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Iran Commemorates National Day of Hafez

Monday, October 12, 2015

Compiled By: Firouzeh Mirrazavi
Deputy Editor of Iran Review

Iranians commemorated the national day of Hafez Shirazi, a 14th-century Persian poet and mystic highly revered by not only Iranians, but also famous writers and scholars all across the world in Shiraz City.

The ceremony was attended by Iranian Minister of Culture and Islamic Guidance Ali Jannati, other Iranian guests and officials as well as ambassadors and attaches of European and Asian countries.

Moreover Hamavayan Ensemble, led by Iranian master Hossein Alizadeh, performed music pieces at the poet’s tomb.

Several officials as well as Hafez researchers delivered speeches at the event.

Coincided with the world Post day and in the honor of the Persian mystic poet Hafez two golden and silver stamps of Hafez were also unveiled at a ceremony in Iran's Ministry of Communication and Information Technology.

The poet's pen name 'Hafez' means one who has memorized a book. He was given the title because he could recite the holy Qur'an completely by heart in 14 different ways, but he believed his own interpretation would naturally bring justice, freedom and cheerfulness into people's everyday life and reduce depression, chaos and unhappiness. He also had memorized many of the works of his hero, Saadi, as wells as Attar, Rumi and Nizami.

Very little credible information is known about Hafiz's life, particularly its early part. Immediately after his death, many stories, some of mythical proportions were woven around his life.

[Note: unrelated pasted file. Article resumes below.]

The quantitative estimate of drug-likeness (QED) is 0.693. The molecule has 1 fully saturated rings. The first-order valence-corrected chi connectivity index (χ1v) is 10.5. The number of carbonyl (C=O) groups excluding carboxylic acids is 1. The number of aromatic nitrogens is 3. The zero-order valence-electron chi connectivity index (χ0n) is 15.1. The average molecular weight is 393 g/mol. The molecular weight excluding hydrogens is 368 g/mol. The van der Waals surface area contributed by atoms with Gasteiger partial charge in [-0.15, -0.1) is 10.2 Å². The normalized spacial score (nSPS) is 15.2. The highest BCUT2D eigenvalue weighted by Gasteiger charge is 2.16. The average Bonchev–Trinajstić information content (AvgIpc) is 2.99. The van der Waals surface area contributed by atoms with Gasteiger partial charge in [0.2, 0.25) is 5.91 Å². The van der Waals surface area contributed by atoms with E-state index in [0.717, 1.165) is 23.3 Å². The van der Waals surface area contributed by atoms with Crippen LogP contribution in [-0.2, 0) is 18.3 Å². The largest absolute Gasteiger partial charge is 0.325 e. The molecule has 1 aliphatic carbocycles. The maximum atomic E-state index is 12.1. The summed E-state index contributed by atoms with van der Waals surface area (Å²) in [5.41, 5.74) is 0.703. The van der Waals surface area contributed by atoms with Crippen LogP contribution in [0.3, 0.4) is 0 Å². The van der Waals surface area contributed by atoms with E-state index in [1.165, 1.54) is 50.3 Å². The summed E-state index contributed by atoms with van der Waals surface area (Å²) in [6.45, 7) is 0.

His full name is Shamseddin Mohammad and Hafiz or Hafez is his pen name. He was born between years 1310-1325 A.D. or 712-727 A.H. in Shiraz.

His father who was a coal merchant died, leaving him and his mother with much debt. Hafiz and his mother went to live with his uncle (also called Saadi). He left day school to work in a drapery shop and later in a bakery.

While still working at the bakery, Hafiz delivered bread to a wealthy quarter of town and saw Shakh-e Nabat, a young woman of incredible beauty. Many of his poems are addressed to Shakh-e Nabat.

In pursuit of reaching his beloved, Hafiz kept a forty-day and night vigil at the tomb of Baba Kuhi. After successfully attaining this, he met Attar and became his disciple. Early twenties to early thirties became a poet of the court of Abu Ishak and gained much fame and influence in Shiraz. This was the phase of 'Spiritual Romanticism' in his poetry. Hafiz married in his twenties, even though he continued his love for Shakh-e Nabat, as the manifest symbol of her Creator's beauty.

Up to the age of 69 when he died, he composed more than half of his ghazals, and continued to teach his small circle of disciples. His poetry at this time, talk with the authority of a Master who is united with God.

Some 500 ghazals, 42 Rubaiyees, and a few Ghaseedeh's, composed over a period of 50 years. Hafiz only composed when he was divinely inspired, and therefore he averaged only about 10 Ghazals per year. His focus was to write poetry worthy of the Beloved. 

Hafez died in late 1388 or early 1389 A.D. or 791 A.H. at the age of 69. He is buried in a Tomb in Musalla Gardens, along the banks of Ruknabad River in Shiraz, which is referred to as Hafezieh and is pantheon of world lovers, literates and scholars.

Renowned Iranian Hafez expert Baha’eddin Khorramshahi has said that Hafez is our memory. This is an important point that should be clarified.